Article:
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Librarians see knee jerk reactions in their professions all the time. (WHAT? You need a DEGREE to do THIS?!) Still, this is one for the annals of library history.
At first, it may seem strange to direct library folks to a set of fantasy pictures featuring odd scientists, wizards, and strange beasts. Yet not only are they beautiful images, all of them are set within libraries just as fantastic as the characters in them.
In "The one about Dave Sim," Heidi MacDonald at The Beat takes a lengthy look at Dave Sim and the issues surrounding appreciating the work of an artist with controversial views on women. This is especially interesting since a similar issue just popped up with YALSA recognizing the work of Orson Scott Card.
I thought that this was worth sharing. Dave Kellett, creator of the fantastic comic strip Sheldon, mentioned last month how he was looking for the perfect coffee cup. Readers respond and Dave gave an update in his blog as to what he heard from them. He specifically mentions librarians (you have to scroll down a ways 2nd posting of the day) and how they provided the best links. His exact quote "(Interestingly, librarians had the best links...which once again proves the old truism that if you need somethin' found that needs searchin', ask a librarian.)"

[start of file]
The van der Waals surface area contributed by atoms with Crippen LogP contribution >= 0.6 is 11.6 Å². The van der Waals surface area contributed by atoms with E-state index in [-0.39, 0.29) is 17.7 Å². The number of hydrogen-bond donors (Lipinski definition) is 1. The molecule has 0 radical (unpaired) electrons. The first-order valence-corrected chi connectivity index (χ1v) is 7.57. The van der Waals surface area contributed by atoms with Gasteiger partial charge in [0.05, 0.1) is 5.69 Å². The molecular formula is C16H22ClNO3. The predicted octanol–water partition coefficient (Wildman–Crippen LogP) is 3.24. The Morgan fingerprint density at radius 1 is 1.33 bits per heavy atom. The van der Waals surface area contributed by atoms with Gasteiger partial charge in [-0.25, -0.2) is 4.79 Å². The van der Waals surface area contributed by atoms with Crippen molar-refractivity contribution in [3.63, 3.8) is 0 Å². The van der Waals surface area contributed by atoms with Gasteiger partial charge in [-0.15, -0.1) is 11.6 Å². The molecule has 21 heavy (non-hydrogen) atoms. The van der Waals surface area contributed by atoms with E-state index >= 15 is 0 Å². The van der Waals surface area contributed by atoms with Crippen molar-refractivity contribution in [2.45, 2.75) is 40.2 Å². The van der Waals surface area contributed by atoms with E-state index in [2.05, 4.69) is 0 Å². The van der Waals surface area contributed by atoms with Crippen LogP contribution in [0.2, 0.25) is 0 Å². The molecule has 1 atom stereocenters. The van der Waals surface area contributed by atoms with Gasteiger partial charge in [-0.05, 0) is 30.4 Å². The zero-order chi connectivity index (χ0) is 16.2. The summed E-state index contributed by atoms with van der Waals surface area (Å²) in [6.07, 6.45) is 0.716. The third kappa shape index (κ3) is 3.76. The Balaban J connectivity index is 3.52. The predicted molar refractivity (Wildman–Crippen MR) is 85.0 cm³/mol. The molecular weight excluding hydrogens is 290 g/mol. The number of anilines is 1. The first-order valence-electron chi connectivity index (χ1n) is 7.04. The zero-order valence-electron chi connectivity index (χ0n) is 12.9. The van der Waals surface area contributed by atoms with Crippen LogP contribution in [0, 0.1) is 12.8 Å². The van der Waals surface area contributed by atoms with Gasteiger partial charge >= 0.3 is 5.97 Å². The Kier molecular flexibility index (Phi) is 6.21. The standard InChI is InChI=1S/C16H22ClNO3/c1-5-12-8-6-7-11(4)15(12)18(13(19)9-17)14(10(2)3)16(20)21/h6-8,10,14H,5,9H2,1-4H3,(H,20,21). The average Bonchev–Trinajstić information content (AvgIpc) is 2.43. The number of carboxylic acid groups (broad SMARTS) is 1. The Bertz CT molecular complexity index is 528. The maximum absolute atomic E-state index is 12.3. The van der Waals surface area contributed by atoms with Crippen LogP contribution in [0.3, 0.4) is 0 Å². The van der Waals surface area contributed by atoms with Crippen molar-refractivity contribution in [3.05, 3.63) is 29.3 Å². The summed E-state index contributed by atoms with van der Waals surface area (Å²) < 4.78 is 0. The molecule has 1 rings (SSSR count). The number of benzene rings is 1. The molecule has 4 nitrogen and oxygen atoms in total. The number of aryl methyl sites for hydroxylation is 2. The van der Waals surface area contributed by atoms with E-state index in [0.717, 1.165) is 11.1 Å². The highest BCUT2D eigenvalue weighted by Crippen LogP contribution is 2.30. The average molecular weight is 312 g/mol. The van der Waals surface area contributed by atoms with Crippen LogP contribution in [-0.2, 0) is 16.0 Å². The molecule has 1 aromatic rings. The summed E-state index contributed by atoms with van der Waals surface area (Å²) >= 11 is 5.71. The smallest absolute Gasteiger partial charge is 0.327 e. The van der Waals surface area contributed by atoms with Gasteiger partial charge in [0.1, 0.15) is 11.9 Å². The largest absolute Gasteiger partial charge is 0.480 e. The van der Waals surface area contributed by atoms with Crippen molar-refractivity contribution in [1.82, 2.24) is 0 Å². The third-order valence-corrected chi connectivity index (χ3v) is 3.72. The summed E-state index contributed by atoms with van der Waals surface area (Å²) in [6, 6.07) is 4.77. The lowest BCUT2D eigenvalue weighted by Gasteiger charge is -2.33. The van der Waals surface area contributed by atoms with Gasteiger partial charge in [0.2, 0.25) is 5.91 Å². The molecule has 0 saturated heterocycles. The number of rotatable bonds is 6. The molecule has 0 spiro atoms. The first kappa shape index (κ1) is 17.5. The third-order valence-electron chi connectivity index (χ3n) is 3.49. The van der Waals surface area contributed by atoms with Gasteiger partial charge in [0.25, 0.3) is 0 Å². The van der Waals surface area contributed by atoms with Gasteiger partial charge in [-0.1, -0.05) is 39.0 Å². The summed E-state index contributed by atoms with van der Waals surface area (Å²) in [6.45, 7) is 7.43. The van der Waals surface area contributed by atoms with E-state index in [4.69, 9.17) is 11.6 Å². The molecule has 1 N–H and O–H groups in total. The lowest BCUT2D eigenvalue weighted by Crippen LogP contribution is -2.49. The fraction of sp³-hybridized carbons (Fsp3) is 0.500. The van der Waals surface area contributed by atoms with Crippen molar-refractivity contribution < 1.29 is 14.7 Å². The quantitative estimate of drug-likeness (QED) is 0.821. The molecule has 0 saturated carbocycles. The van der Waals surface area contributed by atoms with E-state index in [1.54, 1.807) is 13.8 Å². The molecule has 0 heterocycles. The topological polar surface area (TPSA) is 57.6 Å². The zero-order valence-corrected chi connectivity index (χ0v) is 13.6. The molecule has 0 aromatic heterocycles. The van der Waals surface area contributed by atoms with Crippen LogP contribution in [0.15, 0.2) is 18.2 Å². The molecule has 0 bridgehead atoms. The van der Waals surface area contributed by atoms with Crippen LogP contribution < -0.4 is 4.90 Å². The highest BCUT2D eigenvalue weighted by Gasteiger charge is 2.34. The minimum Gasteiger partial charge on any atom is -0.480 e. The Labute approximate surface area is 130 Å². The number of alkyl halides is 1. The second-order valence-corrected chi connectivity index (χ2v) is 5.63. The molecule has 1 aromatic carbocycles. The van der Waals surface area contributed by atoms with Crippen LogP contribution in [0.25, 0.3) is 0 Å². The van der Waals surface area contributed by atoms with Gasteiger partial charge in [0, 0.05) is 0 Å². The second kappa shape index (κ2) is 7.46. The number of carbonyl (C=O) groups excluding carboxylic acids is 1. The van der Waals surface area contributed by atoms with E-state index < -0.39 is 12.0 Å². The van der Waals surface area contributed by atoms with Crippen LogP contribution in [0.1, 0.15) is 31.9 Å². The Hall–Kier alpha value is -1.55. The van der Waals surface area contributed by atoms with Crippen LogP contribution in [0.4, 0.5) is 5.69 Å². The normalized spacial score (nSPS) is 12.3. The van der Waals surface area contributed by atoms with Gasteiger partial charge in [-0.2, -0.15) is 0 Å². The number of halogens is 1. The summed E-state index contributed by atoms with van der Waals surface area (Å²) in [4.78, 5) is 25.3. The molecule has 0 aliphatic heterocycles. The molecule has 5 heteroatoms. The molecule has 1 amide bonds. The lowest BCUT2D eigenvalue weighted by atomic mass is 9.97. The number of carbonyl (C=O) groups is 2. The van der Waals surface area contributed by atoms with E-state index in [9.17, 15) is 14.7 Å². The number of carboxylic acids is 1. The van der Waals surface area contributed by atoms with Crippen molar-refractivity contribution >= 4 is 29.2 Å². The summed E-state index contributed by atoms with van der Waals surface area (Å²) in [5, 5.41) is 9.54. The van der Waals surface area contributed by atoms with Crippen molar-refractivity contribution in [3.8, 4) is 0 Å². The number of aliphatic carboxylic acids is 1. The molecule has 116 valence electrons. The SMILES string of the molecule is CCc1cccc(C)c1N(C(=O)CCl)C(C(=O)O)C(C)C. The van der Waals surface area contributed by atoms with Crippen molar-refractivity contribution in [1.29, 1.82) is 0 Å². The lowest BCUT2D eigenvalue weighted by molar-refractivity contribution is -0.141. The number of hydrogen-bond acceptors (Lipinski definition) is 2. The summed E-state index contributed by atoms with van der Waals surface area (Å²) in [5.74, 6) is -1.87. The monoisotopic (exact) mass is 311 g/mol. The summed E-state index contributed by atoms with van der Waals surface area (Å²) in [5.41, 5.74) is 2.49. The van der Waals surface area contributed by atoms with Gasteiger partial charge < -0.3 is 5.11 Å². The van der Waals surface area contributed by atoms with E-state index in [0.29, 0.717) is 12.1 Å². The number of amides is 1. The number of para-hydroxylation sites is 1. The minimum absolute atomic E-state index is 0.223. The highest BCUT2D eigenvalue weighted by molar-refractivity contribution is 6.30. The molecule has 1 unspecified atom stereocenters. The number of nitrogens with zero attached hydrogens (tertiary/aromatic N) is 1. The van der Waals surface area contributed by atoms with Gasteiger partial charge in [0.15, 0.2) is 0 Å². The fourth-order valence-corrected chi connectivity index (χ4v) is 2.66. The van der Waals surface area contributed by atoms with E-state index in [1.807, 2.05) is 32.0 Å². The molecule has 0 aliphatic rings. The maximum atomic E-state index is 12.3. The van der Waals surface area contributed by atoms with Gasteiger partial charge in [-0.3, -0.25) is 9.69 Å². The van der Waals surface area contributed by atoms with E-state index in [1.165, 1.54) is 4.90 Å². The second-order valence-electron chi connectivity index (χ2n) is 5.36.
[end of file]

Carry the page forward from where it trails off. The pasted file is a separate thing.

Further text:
While the Pew study found that 13% of people go to libraries to help with all sorts of serious issues, toondoo.com explains why some of the other folks go to the library: http://www.toondoo.com/View.toon?param=135671
C. Wright Mills once said that "Commercial jazz, soap opera, pulp fiction, comic strips, the movies set the images, mannerisms, standards, and aims of the urban masses."
The emphasis is mine.
Married to the Sea, a comic featuring surreal and bizarre humour, has a take on the history of libraries. Somehow, she managed to address homeless patrons, internet, and perverts all in the same comic.
Love comics? A three day forum on Comic Arts is coming to the Library of Congress on October 18-20, as reported here in the International Comic Arts Forum. There will be guest experts from around the world, and lots of interesting sessions, including
To and against type: Othering and stereotyping.
ICAF is free and open to the public. No registration is necessary to attend.